Money can be made on the Net by advertising on your homepage in your particular area, though it may not be an efficient use of visual space. People have limited attention spans. Their limit is probably more than one page, but when they go to your site they see only your homepage and you want them to look at other pages. And, your homepage is valuable real estate. You want to do things that will keep people there, within your domain.Can you put a banner in front of them? Sure, but it's a little dangerous unless you have the space right there to convert that into a direct customer relationship such as an order. I'd rather put up three hot buttons selling different kinds of services, products, stores, or catalogs, and get people deeply enmeshed in the process. That homepage real estate is too valuable to me.

The problem with most of the large companies thinking of themselves as content companies is that it doesn't get them anywhere. What Turner Broadcasting really has is customers, and what it has that's marketable to a group of customers is brand identity. More effective is to ask, "What are the natures of the underlying businesses in which I participate?" Turner has a number of good businesses. Probably the best of these is ESPN, which is a brand name to Turner's customers. A lot of people look for ESPN when they want to see sports. That's very powerful. If Turner's assets are redefined as name recognition and a strong customer base, rather than last year's football games or sumo matches stored in its library‹content that is not necessarily proprietary‹you can start to get a sense of where the company can go.

You have to think of the convergence companies in terms of their multiplicity of functions. For film and television, the locus of control historically has been distribution. They have direct access to theaters in a way that independent producers can't match or onto the airwaves in a way not available to others.That distribution function has been the source of most of the profit in film and television over the years.Most film and television companies have been spinning off productive capability to small independent studios so they can fob off a lot of the risk and then pick and choose the more successful projects.Distribution is a whole new game on the Internet, and it's not clear how controllable it is.If the Net stays as anarchistic as it is now in terms of access, then distribution may not be a good way to control it. A better route may be controlling productive capability. In this case, the people who are going to succeed are the ones who get very good at investing in new products and new ideas, and at being right in a commercial sense.

Another thing that the Net changes about the marketplace is that it now becomes possible to sell narrowly targeted products aimed at a particular niche. The marketplace used to be divided geographically. You had X number of movie theaters in X number of towns, and every town was a cross-section of America, with different characteristics. On the Net you have a new world divided into affinity groups. Lesbians under the age of thirty go to one area, and parents with children between the ages of nine and twelve with an income over $60,000 go to another area.With that kind of targetable market, you can start narrowcasting your content.You can build software aimed at a much more specific consumer profile, and the Net will help you get to that group of people.That ability will probably change the nature of content. It will probably mean that a lot more will be written for people who hold very strong beliefs (the National Rifle Association, the Mormons), and see themselves very strongly as a group, even if they're geographically dispersed. Diaspora doesn't matter anymore as long as people can hook up with a Web site or through the Net. If I were one of the convergence companies, I'd focus on getting very good at building new content and creative capability.I'd be less sanguine about maintaining the same kind of distribution control that I've had in the past.I'd see myself as a financing engine for new content.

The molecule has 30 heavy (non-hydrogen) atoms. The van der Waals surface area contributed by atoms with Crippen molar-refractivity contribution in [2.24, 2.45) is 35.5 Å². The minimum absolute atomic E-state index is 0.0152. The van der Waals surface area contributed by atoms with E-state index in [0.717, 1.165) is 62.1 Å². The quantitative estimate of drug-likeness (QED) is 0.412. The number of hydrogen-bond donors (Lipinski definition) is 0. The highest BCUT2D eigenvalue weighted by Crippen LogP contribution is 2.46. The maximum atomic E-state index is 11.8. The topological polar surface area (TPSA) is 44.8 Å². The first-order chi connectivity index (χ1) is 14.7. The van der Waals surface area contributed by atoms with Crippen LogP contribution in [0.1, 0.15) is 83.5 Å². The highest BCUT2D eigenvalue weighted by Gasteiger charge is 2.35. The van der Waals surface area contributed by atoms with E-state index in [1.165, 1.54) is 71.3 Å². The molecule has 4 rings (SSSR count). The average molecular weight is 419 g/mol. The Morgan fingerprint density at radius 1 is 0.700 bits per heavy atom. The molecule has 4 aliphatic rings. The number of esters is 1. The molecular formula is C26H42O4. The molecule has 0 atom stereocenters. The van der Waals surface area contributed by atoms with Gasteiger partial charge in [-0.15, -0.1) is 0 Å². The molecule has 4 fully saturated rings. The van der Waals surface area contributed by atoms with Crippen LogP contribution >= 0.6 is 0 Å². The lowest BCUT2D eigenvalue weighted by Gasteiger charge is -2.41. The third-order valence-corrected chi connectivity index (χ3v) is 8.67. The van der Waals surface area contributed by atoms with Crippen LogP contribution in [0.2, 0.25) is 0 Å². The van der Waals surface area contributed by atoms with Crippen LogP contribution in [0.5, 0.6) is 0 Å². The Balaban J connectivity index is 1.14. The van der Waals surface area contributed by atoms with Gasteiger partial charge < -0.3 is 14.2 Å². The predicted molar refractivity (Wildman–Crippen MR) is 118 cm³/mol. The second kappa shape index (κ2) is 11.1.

THE CITIZEN (Howard Rheingold): Doug is an example of someone who started doing something he loved, and it swallowed his life. Fifteen years later, Brøderbund is one of the giants. As opposed to your hippie-esque intellectual revolutionaries like Stewart Brand or Steve Jobs, he didn't come from a change-the-world tradition. Doug is your Midwestern, upright, God-fearing, Middle American entrepreneur. He has good values, and he runs a solid ship. In a world of a bunch of crap I believe they call "edutainment," Brøderbund continues to make some very interesting tools for kids.

THE CATALYST (Linda Stone): Doug is one of the most stable, steady hands in the computer industry. From the time he started Brøderbund, he's been very conservative, and yet he has an organization that understands how to bring content and technology together. He doesn't take huge risks, he moves step by step, and I think he understands the consumer better than a lot of people in the PC business. He also understands consumer software and tries to make products that are evergreen, products that provide interesting experiences again and again.

THE SAINT (Kevin Kelly): Doug has a great heart for the young, new start-up and what they need, and has a very good eye for detecting the kinds of things that people are going to want five years from now. I don't know how he does it.

THE GENIUS (W. Daniel Hillis): Doug proves that nice guys can do well in business. Everybody I know who's worked with him,worked for him, or gone into a business partnership with him has nothing but good things to say. I would be willing to do any type of business deal with Doug without a contract. It's nice that there are successful people in the business who operate on that basis. His company, Brøderbund, has raised the quality level in children's software; it's invented whole new product categories, like living books.

THE SEER (David Bunnell):
The smartest business people play their cards close to the vest, and Carlston is a great poker player. I suspect that his opponents consistently underestimate him.


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Excerpted from Digerati: Encounters with the Cyber Elite by John Brockman (HardWired Books, 1996) . Copyright © 1996 by John Brockman. All rights reserved.